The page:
As a relative newcomer to the summer music festival circuit (having only attended Bonnaroo and Summerfest in the past), I wasn’t sure what to expect from Lollapalooza. I’ve often heard it hailed as one of the best festivals, which I figured must be true since the headliners are Paul McCartney, Metallica, and Florence + the Machine; after experiencing my first day, I can attest to the awesomeness of the event.
I arrived to the festival tired and a little dejected from a long bus ride from Madison to Chicago and a hot day, but was excited nonetheless to see all of the music and take in the whole ambiance of this new environment. First I headed to the press area to do an interview with the Australian rock and roll band SpookyLand. They were a very nice group of guys that told me about how they formed as a band and explained why they’ve branded themselves (on their Facebook page) as a “solipsistic rock and roll band.”. In the background of the interview, Glass Animals can be overheard. Though I could only hear and not see them from the press area, they sounded incredible, and I enjoyed hearing their fan-favorite “Peanut Butter Vibes.”
Following that interview, I headed over to the Samsung Galaxy Stage, where I intended to stay throughout the night so that I could get a prime position for Paul McCartney. Luckily two bands that I really enjoy were playing that stage, so I was happy to stay there! First was Cold War Kids, a group that, from my experience of seeing them live in the past, always excites their crowd and attracts some super-fans. This time was no different, as they played their hour-long set alternating between fan-favorites and new songs that combined to create an enjoyable and dynamic act. Next up was Alabama Shakes. Though I’m not as familiar with the names of their songs as I am with Cold War Kids, I do know the incredible power and talent of lead singer Brittany Howard, so I was very excited to see them live. Simply put, they were amazing. Brittany blew my mind with her vocal strength and made the hour of watching them go by so quickly that I was surprised and sad when it ended… but the sadness quickly faded when I remembered that Paul was just one hour away! I hastily met up with my brother, who came specifically to see Paul, and we jammed ourselves into the crowd, finding a spot that was kind of near the front and perfect for seeing the big screen broadcasting Paul to the huge crowd.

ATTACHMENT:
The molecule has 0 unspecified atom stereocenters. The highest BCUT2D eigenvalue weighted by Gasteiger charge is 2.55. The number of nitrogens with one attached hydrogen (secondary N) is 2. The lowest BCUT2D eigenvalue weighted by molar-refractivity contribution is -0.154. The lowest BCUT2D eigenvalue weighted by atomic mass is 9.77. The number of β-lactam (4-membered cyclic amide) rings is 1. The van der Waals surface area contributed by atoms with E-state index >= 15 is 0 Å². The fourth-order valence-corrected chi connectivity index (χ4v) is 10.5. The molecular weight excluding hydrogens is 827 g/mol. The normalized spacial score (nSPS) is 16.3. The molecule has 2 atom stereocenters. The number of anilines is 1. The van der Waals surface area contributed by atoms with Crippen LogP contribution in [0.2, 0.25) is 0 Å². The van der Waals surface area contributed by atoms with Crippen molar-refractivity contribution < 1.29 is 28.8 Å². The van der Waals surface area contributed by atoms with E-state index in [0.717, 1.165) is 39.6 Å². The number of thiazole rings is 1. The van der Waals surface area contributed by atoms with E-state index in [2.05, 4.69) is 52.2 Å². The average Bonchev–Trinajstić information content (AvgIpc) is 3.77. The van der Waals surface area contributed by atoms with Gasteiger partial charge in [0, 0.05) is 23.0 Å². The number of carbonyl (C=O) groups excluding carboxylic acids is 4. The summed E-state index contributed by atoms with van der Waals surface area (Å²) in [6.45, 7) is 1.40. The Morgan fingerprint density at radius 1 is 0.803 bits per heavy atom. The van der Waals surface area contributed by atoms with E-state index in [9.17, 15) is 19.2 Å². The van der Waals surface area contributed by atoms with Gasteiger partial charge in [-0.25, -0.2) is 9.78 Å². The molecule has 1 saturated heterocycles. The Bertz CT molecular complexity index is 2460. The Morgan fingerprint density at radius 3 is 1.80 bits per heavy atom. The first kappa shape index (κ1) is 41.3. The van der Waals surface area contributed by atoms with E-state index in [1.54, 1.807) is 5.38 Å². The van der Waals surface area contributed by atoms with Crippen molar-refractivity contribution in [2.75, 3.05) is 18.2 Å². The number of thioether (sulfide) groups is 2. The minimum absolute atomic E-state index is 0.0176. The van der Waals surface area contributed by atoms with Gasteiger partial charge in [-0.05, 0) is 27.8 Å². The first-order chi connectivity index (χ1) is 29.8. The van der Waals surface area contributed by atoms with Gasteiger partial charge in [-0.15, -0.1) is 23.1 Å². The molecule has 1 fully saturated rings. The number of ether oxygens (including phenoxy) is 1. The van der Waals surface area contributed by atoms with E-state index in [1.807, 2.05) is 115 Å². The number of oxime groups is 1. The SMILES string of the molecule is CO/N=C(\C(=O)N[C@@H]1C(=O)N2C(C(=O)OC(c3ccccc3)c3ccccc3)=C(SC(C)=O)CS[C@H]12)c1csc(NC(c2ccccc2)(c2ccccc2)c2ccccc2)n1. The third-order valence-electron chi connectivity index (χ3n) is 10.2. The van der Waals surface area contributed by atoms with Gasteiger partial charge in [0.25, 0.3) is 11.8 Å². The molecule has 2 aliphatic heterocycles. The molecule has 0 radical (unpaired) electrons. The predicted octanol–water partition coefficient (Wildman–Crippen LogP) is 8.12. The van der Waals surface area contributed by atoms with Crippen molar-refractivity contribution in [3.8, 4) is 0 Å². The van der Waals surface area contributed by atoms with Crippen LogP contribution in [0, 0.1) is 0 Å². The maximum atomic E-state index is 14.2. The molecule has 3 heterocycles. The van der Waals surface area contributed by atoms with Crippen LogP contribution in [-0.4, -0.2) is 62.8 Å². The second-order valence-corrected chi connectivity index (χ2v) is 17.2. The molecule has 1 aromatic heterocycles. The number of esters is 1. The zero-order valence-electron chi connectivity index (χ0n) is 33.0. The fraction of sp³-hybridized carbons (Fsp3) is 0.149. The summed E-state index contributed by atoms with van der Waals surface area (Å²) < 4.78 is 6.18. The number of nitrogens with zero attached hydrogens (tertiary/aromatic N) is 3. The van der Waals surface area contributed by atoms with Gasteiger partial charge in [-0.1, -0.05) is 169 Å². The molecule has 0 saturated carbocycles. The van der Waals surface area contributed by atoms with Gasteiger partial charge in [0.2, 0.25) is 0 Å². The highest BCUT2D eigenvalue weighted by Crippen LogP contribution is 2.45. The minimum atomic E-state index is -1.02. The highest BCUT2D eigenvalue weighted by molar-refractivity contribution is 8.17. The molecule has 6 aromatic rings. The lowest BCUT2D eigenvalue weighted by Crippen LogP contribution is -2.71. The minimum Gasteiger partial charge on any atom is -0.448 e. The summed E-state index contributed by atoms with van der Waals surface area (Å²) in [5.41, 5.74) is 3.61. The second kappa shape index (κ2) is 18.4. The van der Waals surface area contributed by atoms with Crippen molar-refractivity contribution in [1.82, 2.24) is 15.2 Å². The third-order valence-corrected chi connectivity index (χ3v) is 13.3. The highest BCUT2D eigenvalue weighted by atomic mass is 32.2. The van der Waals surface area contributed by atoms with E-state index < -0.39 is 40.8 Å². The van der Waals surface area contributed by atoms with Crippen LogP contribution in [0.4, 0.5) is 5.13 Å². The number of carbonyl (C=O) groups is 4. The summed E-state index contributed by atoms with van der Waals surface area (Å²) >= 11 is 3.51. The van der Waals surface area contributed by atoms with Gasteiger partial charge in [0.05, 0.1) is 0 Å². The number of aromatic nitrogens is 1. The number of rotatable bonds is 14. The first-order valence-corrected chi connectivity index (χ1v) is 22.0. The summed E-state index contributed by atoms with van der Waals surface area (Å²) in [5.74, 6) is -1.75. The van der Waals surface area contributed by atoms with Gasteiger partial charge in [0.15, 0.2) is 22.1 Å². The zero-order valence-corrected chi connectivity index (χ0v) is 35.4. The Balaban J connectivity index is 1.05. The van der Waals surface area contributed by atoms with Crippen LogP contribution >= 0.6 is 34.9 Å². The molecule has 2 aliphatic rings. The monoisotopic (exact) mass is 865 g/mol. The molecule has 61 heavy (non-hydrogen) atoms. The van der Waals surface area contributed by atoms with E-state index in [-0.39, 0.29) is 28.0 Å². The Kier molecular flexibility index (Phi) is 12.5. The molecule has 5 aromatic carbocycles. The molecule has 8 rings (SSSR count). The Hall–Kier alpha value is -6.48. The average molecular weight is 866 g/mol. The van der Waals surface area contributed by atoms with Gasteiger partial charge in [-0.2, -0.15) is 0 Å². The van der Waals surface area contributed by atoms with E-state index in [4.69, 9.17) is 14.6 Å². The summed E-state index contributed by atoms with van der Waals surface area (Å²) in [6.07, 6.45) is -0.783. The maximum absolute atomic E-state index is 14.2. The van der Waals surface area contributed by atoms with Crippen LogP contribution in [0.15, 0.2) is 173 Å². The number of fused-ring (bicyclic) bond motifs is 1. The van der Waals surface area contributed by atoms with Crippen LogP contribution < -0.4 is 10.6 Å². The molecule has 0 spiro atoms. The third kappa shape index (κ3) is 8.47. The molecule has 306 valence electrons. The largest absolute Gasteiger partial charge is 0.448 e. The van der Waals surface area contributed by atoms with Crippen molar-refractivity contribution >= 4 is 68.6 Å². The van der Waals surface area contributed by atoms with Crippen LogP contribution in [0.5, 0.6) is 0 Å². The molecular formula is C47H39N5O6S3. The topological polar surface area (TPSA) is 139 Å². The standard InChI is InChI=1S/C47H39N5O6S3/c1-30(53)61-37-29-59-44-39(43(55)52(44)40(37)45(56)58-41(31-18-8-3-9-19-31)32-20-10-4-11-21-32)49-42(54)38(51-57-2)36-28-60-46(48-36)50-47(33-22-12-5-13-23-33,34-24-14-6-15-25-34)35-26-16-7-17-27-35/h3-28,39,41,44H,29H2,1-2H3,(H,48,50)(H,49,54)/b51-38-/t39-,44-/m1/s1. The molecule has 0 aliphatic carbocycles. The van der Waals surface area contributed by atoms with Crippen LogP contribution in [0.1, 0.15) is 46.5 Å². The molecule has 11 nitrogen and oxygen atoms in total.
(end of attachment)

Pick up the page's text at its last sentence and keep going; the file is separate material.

Having seen Paul in Pittsburgh with my parents last summer, I thought I knew what to expect from this show: energy from both Paul and the audience, little anecdotes from Paul between songs about his relationships with Jimi Hendrix or Eric Clapton, heartfelt dedications to all of the other Beatles. All of these were present in this performance, but turned up one million percent. The show was indescribably awesome. He played tons of Beatles songs (many of my and my brother’s favorites!), told stories that were equally funny and awe-inspiring, since they tell so much about the history of the 1960s and Paul’s importance to the decade, and performed the single most epic rendition of “Live and Let Die” imaginable, fireworks and all. He brought Alabama Shakes’ Brittany Howard out to help him play and sing “Get Back,” which was magnificent, and ended the set with the Abbey Road medley. As the audience joined in for the classic “…and in the end, the love you take is equal to the love you make,” I truly felt like the luckiest girl in the world, seeing my favorite artist of all time with my brother.
Needless to say, today was amazing. See you tomorrow for day two!
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